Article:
• Headache
  • Fussiness
  • Lethargy and excessive sleepiness
  • Diarrhea
  • Nausea
  • Constipation

The side-effects are not many and usually disappear once the medicine has been discontinued.

The negative effects are significant among less than 2% of patients who take the medication (10). However, some may experience a few long-term side-effects of using the medicine.

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Long-term side-effects of Zantac in babies:

Ranitidine seldom has any long-term effects on the baby’s health. However, if the baby is regularly given Zantac or if there is an overdose of the medication, then the baby runs the risk of the following long-term side-effects:

  1. Repeated stomach infections: Ranitidine suppresses the stomach acid that plays a vital role in destroying pathogens. Extended consumption of Zantac can increase the risk of infection due to lower acid production (11).
  1. Necrotizing enterocolitis: It is a condition where bacteria destroy the walls of intestines, leaving perforations/holes in the intestinal walls. Stool and semi-digested food spill out from such holes into the abdominal cavity causing severe infection (12). While the exact reason for this condition is not known, some studies have shown that increased use of H-2 blockers, such as ranitidine (Zantac), in babies can put them at risk of necrotizing enterocolitis (13).
  1. Liver function problems: Excessive use of the drug may decrease liver capabilities, leading to complications and susceptibility of the liver to diseases like hepatitis. Liver problems due to ranitidine occur in one among 1,000 patients (10).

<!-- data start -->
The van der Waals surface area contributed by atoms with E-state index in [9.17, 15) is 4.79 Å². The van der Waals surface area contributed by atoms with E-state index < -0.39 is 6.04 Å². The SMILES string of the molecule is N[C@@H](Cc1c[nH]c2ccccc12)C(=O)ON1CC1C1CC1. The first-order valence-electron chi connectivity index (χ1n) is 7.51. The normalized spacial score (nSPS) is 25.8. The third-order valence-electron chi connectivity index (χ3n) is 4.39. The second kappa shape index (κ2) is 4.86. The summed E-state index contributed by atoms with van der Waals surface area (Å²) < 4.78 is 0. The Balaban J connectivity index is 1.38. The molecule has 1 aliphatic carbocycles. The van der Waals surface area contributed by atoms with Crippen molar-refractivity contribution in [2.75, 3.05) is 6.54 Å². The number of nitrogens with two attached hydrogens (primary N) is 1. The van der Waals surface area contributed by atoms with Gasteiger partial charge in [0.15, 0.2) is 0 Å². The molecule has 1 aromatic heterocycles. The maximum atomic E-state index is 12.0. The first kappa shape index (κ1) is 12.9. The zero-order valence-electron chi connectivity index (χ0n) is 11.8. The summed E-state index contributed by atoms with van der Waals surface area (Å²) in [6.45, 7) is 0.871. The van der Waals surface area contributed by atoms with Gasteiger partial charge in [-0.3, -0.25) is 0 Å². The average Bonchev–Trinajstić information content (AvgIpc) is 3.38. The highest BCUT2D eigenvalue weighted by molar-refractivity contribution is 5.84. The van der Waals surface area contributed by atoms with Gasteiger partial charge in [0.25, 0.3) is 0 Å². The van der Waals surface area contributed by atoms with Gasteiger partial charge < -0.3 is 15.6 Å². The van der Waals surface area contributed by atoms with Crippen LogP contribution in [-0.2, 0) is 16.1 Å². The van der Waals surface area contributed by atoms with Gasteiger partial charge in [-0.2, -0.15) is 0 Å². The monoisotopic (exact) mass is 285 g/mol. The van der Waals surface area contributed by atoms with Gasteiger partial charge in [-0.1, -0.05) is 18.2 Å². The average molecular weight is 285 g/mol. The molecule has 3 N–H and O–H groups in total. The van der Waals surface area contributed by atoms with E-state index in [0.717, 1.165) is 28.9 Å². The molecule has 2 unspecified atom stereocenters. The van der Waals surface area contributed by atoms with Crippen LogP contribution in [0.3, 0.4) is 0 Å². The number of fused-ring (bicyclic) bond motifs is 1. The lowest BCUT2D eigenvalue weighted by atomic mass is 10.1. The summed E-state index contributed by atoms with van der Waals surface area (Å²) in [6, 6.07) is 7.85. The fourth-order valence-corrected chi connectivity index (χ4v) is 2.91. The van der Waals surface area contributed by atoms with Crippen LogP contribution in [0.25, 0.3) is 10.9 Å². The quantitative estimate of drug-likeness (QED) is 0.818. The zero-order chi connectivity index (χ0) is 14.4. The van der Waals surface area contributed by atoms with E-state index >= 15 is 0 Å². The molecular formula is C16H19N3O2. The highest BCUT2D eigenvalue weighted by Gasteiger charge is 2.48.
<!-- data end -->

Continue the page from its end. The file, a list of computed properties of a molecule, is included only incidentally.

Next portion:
1. Neuropsychological problems: Complications include chronic disorientation, confusion, delirium, and hallucinations. However, these side effects happen in less than 1% of ranitidine users and usually only among those infants who are critically ill and on multiple medications.
  1. Cardiovascular problems: This is an extremely rare side-effect of ranitidine, which affects one in a million patients and only due to rapid dosage or overdose of ranitidine. Problems of the heart include abnormal heart rate, either too many or too few heartbeats than the average.

What If The Baby Is On Zantac But Still Spits Up?

If your baby continues to spit up despite using Zantac, then take him to the doctor immediately. This could indicate some other underlying condition or infantile diseases such as pyloric stenosis that causes the baby to spit up (14). Get your baby checked by a pediatrician in case of chronic spit ups that do not stop even with ranitidine.

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Frequently asked questions about Zantac for babies

1. Is Zantac Same As Prilosec And Prevacid?

Zantac is different from Prilosec and Prevacid. Prilosec is the brand name for the generic compound called omeprazole and Prevacid is the brand name for lansoprazole. Both omeprazole and lansoprazole belong to the compound group called proton-pump inhibitors, also used for treating acid reflux (9), while ranitidine (Zantac) is an H2 blocker. They act differently.

2. Does Zantac Help With Gas In Babies?

There is no evidence that Zantac can provide babies relief from excessive gas. It may help ease the gas caused by acid reflux, but it does not treat gas directly. Ranitidine is primarily prescribed for GER and GERD.

Ranitidine is less likely to cause serious side-effects that have a long-term effect on the baby. Despite that, a baby’s doctor will choose Zantac as a last resort – when nothing seems to ease a baby’s reflux. Experts state that Zantac is safer than alternative medicines, but more research is needed to learn its true effects. For the safety of your infant, use Zantac only as and when prescribed by the pediatrician.

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Have you used Zantac for your baby? Do let us know your experience in the comments section below.